I have had a print edition of this book since the late nineties. It is one of those books we all have that are the equivalent of comfort eating for the mind. I must admit I was sceptical about an audio edition as I had some definite ( or so I thought ) ideas as to how the characters sounded. These thoughts were blown away by Toby's performance. It is like listening to an ensemble reading but from one man. This should be a recording that they give to all budding readers and say .... Like That One Please.
"Good book, excellent narration"
Hamilton is always good value and the narration from Toby Longworth was top-notch and has prompted me to look for other books he has narrated.
An early Peter Hamilton novel which lacks his later polish but enjoyable never the less. Toby Longworth's excellent narration was worth an extra star.
"Intelligent, well crafted and absorbing spaceopera"
I listen to audio books on long car journeys - if they are any good then the journey appears to take no time at all. Listening to this, the first of the Mindstar trilogy, caused me to enter a time-space vortex in which I was transported nearly 200 K without any sensation of movement, time or other reality. My esper sense clearly helped me to drive while the gland secretions enabled me to do so safely - either that or the other road users just gave me a wide berth. I cannot believe this was narrated by one person; awesome is the only real reaction. I particularly liked the evocation of one of the evil characters who sounded remarkably like a former UK prime minister!!! I think you either love sci-fi or just don't get it. If you love it - you will definitely get this. My feeling about what makes a really good audio book (or any book come to that) is - are the characters believable, do you care about the characters and what is/will happen to them, is the plot immersive and does it make you want to guess? I would answer yes to all those points and just say that the creation of England post global-warming is intelligent and very well articulated. I loved the idea of Peterborough becoming a major sea port and a kool place to live - now that really is science fantasy.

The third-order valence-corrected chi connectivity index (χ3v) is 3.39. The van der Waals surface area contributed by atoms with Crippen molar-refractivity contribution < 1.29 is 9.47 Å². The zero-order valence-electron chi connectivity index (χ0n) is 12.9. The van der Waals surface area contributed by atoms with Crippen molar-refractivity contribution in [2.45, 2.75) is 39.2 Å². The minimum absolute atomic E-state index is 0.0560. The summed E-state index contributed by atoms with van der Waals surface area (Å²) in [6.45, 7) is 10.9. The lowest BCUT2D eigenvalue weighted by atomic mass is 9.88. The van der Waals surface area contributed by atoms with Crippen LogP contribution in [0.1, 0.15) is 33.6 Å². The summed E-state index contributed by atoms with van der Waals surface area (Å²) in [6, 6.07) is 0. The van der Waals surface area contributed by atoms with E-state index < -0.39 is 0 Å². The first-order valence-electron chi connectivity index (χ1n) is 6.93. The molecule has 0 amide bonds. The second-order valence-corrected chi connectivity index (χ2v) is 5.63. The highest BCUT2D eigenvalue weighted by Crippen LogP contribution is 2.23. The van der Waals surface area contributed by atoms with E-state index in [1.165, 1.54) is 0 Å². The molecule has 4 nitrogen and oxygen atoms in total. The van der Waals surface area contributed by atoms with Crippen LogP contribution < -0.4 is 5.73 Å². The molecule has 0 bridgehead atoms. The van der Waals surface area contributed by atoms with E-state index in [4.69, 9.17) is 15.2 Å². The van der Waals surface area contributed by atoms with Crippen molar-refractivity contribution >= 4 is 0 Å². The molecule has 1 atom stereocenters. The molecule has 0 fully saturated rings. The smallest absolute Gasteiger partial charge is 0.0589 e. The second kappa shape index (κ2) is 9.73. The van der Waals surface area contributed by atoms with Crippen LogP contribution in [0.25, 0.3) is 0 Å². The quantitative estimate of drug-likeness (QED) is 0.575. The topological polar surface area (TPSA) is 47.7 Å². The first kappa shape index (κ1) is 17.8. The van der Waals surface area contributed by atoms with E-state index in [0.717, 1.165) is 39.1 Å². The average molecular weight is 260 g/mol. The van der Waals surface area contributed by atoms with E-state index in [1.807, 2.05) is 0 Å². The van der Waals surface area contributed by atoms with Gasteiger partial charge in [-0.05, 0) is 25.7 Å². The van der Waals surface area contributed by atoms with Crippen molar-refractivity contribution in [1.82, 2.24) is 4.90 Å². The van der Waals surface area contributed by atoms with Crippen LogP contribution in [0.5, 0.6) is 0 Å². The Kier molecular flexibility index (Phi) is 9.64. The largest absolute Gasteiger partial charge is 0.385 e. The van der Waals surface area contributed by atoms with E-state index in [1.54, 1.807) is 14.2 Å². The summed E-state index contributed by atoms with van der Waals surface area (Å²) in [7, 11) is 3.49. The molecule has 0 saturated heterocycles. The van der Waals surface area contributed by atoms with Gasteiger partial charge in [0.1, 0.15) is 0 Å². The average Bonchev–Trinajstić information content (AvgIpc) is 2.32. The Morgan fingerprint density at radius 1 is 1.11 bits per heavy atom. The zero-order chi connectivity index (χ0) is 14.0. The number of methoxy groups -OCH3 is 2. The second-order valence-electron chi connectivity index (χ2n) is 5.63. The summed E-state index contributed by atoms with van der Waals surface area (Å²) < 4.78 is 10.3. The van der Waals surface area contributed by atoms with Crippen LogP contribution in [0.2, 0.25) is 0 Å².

"Brilliant Sci Fi Story & Setting"
This is an excellent read if you are into "not too distant future" sci fi. Present day politics, companies etc, but with twists. The story doesn't hold you by the hand, from the get go it used terms (mimox crystals etc) I wasn't sure on, I thought had I missed something from another one of Peter Hamiltons books. But things are revealed bit by bit and I have to say, I rather liked it like that. Not explaining everything as soon as it appears, the story lets you piece this world together yourself, but does expand on it later. A great story, excellent world and Greg Mandel is now number 3 in my list of top main characters, after Jack Reacher (Lee Child) and John Clarke (Tom Clancy). I am definitely getting the second and third parts of the trilogy, and will probably get the rest of Peter Hamiltons books, on the back of this great story.
"Good PFH story"
Well I did enjoy this and am going to listen to the rest of the trilogy. It is early work and quite amusing. By setting it in the near future - the future we are now in - he is very close to reality in some respects and miles away in others. His references to obsolete trade names for example is amusing but irritating. If we write a book now about 5 years in the future will we talk about Apple i products? I am sure there will be a icommunicator watch for example..... but do enjoy guys!
"Didn't think I would like this"
After listening to the void trilogy I was looking for something else from Peter Hamilton but these didn't appeal to me, I think the near future bit and name put me off. However when I decided to give this a go I was hooked. I still prefer the distant future novels but this was very enjoyable and have since purchased the remaining 2 books. Would definitely recommend no messing.
"buy the follow on books"
bought this as a reduced price audio book liking sci-fi detective/thriller type books, the narrator is absolutely brilliant with a great range of voices and great character portrayal the pace of the story is easy and i found myself stopping what i was doing to listen as this book totally absorbed me, I have bought books 2 and 3 and have enjoyed the whole series. this is the first time I have felt compelled to write a review
"Morse with PSI - and more mature"
After enjoying my first Peter F Hamilton book - Great North Road, i thought i would try some more out.
This book reminded me of a futuristic version of Morse or Lewis - a detective working out whodunit - with extra PSI ability. This is not a bad thing as i really enjoyed those series. This changes a little part way through the book and turns into a hunter/prey piece.
OK, some of the techno babble was a little off putting, and a couple of the scenes were a little slow. Some characters were a bit weak/one dimensional.
The hardest part for me was the landscape (both physical and political). As i live in the UK, i knew a lot of the places, but of course it all sounded different.
The narrator (Toby Longworth) did a great job of portraying the main players in the book.